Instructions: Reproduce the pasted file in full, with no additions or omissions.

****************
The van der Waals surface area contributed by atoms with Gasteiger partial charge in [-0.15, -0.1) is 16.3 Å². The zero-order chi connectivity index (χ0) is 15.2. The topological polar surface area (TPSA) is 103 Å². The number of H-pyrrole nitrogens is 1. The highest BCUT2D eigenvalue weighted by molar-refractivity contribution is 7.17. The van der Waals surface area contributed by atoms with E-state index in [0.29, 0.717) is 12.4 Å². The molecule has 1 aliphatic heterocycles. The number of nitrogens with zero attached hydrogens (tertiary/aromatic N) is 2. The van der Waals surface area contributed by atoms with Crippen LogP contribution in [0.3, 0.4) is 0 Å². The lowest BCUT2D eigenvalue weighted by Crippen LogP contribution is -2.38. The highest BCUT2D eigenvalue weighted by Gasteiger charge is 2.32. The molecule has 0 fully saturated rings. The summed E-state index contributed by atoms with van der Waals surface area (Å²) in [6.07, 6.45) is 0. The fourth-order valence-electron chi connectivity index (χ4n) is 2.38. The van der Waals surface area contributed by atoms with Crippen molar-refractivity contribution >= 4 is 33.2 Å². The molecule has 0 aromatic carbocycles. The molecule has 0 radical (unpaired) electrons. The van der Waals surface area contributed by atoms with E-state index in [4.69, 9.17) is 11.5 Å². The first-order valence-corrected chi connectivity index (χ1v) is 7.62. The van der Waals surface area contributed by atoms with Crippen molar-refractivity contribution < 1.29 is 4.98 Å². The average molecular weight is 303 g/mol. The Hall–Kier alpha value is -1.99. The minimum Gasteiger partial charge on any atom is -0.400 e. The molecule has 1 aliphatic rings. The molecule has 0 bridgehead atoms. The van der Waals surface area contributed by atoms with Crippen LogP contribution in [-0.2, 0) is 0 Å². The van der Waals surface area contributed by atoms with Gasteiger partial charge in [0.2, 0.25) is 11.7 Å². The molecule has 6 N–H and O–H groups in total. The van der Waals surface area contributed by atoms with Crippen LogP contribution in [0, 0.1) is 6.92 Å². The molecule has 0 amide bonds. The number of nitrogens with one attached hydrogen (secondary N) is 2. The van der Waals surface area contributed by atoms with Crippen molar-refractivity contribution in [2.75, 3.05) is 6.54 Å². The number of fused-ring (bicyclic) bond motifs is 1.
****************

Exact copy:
The van der Waals surface area contributed by atoms with Gasteiger partial charge in [-0.15, -0.1) is 16.3 Å². The zero-order chi connectivity index (χ0) is 15.2. The topological polar surface area (TPSA) is 103 Å². The number of H-pyrrole nitrogens is 1. The highest BCUT2D eigenvalue weighted by molar-refractivity contribution is 7.17. The van der Waals surface area contributed by atoms with E-state index in [0.29, 0.717) is 12.4 Å². The molecule has 1 aliphatic heterocycles. The number of nitrogens with zero attached hydrogens (tertiary/aromatic N) is 2. The van der Waals surface area contributed by atoms with Crippen LogP contribution in [0.3, 0.4) is 0 Å². The lowest BCUT2D eigenvalue weighted by Crippen LogP contribution is -2.38. The highest BCUT2D eigenvalue weighted by Gasteiger charge is 2.32. The molecule has 0 fully saturated rings. The summed E-state index contributed by atoms with van der Waals surface area (Å²) in [6.07, 6.45) is 0. The fourth-order valence-electron chi connectivity index (χ4n) is 2.38. The van der Waals surface area contributed by atoms with Crippen molar-refractivity contribution >= 4 is 33.2 Å². The molecule has 0 aromatic carbocycles. The molecule has 0 radical (unpaired) electrons. The van der Waals surface area contributed by atoms with E-state index in [4.69, 9.17) is 11.5 Å². The first-order valence-corrected chi connectivity index (χ1v) is 7.62. The van der Waals surface area contributed by atoms with Crippen molar-refractivity contribution < 1.29 is 4.98 Å². The average molecular weight is 303 g/mol. The Hall–Kier alpha value is -1.99. The minimum Gasteiger partial charge on any atom is -0.400 e. The molecule has 1 aliphatic rings. The molecule has 0 bridgehead atoms. The van der Waals surface area contributed by atoms with Crippen LogP contribution in [-0.2, 0) is 0 Å². The van der Waals surface area contributed by atoms with Gasteiger partial charge in [0.2, 0.25) is 11.7 Å². The molecule has 6 N–H and O–H groups in total. The van der Waals surface area contributed by atoms with Crippen LogP contribution in [0, 0.1) is 6.92 Å². The molecule has 0 amide bonds. The number of nitrogens with one attached hydrogen (secondary N) is 2. The van der Waals surface area contributed by atoms with Crippen molar-refractivity contribution in [2.75, 3.05) is 6.54 Å². The number of fused-ring (bicyclic) bond motifs is 1.